Archive for October 23rd, 2014


Vulnerable voters and voting vulnerability

October 23, 2014

As has been mentioned recently, the number of internally displaced persons due to the undeclared war in eastern Ukraine is a particularly sad, and is going to be an enduring social issue for Ukrainian society and government alike, for some considerable time to come.

Notwithstanding what will undoubtedly prove to be a humanitarian calamity at best, disaster at worst, over the winter months, there are also the elections on Sunday to consider and the ability to the displaced to vote.

Normally if voting outside a person’s registered home rayon polling station there are procedures to follow that allow for it.

It would also be foolish to expect that a registered IDP will automatically appear on an accessible voters list in their current temporary location.  In any circumstances that would be too much like joined up government in Ukraine, and these are exceptional circumstances.

However, a law was passed allowing the possibility of a temporary change in the voting place (at the time of the election or referendum) of the voter, who on the day of voting for a good reason not to vote on his election address, without changing the electoral address.

But this clearly has certain problematic issues and does not seem to provide any mechanisms to prevent carousel voting on election day.

If voters without being registered to an address, or a relevant constituency address, can vote on the production of a passport, how does that stop them registering at and then voting at, several polling stations across several different city rayons that day?  We are, after all, talking about traditional paper ballots and not e-voting whereby a computerised system may detect the same passport number voting twice or three times at different locations on polling day.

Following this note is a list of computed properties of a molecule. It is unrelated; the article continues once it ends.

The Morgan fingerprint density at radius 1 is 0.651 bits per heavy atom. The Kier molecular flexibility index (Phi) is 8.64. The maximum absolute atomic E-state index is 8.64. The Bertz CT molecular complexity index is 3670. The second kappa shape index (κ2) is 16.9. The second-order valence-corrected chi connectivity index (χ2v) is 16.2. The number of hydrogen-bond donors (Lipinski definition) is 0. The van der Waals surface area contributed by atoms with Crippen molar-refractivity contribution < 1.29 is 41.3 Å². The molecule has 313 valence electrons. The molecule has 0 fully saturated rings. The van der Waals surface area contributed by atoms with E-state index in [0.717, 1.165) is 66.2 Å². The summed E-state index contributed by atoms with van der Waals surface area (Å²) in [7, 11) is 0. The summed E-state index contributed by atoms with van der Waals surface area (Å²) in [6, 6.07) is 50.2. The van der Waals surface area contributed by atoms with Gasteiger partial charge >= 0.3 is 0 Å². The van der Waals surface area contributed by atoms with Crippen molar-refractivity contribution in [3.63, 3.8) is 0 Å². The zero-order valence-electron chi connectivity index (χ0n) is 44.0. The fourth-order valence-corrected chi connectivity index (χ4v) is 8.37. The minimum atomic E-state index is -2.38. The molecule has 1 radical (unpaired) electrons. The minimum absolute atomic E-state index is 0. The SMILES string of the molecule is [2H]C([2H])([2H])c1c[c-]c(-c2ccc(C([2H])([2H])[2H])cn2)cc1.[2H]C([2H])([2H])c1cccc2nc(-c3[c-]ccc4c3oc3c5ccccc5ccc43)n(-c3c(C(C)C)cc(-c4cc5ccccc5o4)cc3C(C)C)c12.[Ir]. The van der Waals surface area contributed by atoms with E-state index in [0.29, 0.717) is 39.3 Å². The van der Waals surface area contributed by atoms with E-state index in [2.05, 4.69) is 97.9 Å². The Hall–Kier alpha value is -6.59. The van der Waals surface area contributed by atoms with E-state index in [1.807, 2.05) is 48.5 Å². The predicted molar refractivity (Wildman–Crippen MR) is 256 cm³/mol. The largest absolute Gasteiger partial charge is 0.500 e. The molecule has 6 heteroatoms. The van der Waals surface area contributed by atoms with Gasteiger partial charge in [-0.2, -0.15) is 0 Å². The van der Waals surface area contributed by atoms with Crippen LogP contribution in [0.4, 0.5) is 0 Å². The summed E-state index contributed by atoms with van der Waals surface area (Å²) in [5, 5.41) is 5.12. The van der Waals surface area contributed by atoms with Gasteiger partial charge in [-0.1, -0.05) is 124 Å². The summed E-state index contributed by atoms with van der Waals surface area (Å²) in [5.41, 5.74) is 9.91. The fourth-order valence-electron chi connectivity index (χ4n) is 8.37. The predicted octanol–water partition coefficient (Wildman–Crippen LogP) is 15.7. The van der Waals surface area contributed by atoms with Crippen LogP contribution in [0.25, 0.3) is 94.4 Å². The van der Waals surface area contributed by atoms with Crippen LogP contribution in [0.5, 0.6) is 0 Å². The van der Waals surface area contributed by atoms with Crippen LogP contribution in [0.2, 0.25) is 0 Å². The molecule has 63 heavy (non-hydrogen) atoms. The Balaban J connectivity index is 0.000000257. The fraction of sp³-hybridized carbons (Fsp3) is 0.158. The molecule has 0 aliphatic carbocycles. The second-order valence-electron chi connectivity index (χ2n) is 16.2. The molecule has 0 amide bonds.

Needless to say, with a little organisation and a dash of criminal intent, some local electoral outcomes could indeed be perverted to the point of changing outcomes – and any appeals are not going to be dealt with in a timely manner when trying to find added passport numbers to electoral lists across an entire city and numerous polling stations within.

Perhaps effecting actual results is less of a problem that a rumour/propaganda mill may simply employ such a possibility enough to undermine the entire process, when the actual effect was minimal.  Perception warping reality and thus corroding legitimacy.

There are thousands and thousands of historical cases where legitimate and registered voters have found themselves to be missing from the electoral register and have thus been prevented from casting their vote.  There have been occasions when those who have lawfully and dutifully completed the procedures to vote in a different city, who have then found themselves to be able to unconsciously and unknowingly carry out quantum physics and vote in two places at the same time.  That is not withstanding entire legions of the dead, that despite having passed on into eternal slumber, have not only remained on voters lists, but managed to cast their ballot too.

Whilst there is clearly an attempt being made to facilitate maximum democratic inclusiveness in the current circumstances, what potential price to the integrity of the democratic outcome with a seemingly lacking mechanism to prevent carousel and/or simply fraudulent voting?

If such mechanisms exist, then they are proving very difficult to find and cite – and even if they do, how could any such mechanism be effectively implemented on voting day?

Thus, as we ponder whether the metaphorical glass is half full, or half empty, after this legislative change, it is probably necessary to acknowledge that it is actually the wrong glass – albeit the only one that could be found in an emergency.


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